The biggest challenge is getting regulators out of their cautious mindset, which makes sense in normal times, but doesn’t make sense in a pandemic. We need to be able to try new things. We need to move faster than we are. We need to pilot studies out immediately. We need to give manufacturers the confidence they need to produce these tests in mass quantities.
What can we do? What are our core challenges and key tasks?
Regulators have a tough job, but they tend to be risk averse. They are incentivized not to approve something. For them, an error of omission is preferable to an error of commission. So, our role is to give them permission to take this risk. We are in a pandemic, and this is a risk we want to take.
We can do this by asking our senators and representatives to deliver messages to the FDA.
The other part of this is public education. If the general public understands that these tests are not perfect but are a still-powerful tool to help stop the spread of COVID-19, then I think the FDA will be more receptive.
What is the FDA’s concern with these tests?
One common concern is that these tests will give people a false sense of security. The fear is that some people with false negatives might take a lot of risks, thinking they aren’t contagious, when really, they are. I understand the argument, but I don’t think it will be a major issue, especially once people become familiar with these tests.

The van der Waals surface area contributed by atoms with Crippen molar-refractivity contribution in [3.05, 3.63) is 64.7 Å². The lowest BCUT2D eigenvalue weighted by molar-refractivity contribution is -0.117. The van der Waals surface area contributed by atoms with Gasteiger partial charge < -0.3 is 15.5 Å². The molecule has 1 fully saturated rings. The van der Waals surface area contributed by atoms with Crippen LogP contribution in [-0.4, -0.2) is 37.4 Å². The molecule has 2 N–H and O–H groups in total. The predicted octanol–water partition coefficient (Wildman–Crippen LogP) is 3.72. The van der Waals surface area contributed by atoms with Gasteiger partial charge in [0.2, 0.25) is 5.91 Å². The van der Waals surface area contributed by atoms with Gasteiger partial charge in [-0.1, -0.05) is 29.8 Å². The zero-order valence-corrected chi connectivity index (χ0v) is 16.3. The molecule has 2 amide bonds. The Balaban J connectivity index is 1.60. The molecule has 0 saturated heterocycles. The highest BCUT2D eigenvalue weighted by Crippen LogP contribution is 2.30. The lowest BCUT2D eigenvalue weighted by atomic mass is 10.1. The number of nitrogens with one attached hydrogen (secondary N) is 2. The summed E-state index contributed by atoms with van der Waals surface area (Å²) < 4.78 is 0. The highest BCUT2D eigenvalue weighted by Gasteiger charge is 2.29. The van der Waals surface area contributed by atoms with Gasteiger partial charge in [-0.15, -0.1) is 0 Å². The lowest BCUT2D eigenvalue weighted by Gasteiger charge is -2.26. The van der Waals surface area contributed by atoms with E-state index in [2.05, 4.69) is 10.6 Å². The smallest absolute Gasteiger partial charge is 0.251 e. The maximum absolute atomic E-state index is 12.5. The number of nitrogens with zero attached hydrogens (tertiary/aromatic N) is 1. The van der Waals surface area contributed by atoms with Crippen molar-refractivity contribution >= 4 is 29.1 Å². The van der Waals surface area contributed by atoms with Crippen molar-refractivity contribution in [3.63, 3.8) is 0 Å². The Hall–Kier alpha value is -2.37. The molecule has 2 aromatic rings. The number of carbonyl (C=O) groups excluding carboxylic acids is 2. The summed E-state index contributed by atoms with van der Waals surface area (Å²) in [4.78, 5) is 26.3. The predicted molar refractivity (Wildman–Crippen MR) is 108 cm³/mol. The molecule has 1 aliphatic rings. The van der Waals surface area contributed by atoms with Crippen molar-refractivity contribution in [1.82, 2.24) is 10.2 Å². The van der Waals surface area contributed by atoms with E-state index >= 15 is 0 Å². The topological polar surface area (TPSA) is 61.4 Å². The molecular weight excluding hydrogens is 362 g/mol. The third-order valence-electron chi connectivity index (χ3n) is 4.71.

The same argument was made against masks, with some medical professionals claiming that masks might permit people to take unnecessary risks. But what we actually see is that people still behave fairly cautiously with masks. To the extent that people do take more risks, that’s actually a good thing! Masks allow you to safely do things that you otherwise wouldn’t be able to do. I think the same thing will happen with rapid tests.
What will be the key to success for your group?
Getting regulatory progress. A month ago, the FDA and HHS were very skeptical of this idea. They now seem to be warming up to it. The approval of the Abbott BinaxNOW is a step in the right direction. But there’s a lot more that needs to be done.
- Increasing volume. The 150 million Abbott tests are not nearly enough to make frequent testing available to all Americans. To get more volume we need to relax the sensitivity requirements. Right now, the requirements are much stricter than they need to be.
- Allowing people to take them at home. If we want more people to be taking these tests, we need to make it easy to take them. Over-the-counter at-home tests are a great way to do this.
- Equitable distribution of the tests. We don’t want a situation where only wealthy people get access.
- Smart distribution of the tests. The tests should be targeted at hotspots. They should also go to places where the bang for the buck is high––for example, schools rather than bars.
How can we (the public) be helpful?
Public education is critically important, especially creating awareness that speed is more important than sensitivity. I’ve been really happy to see so many people take hold of this idea, but there still are a lot of people who could hear this message.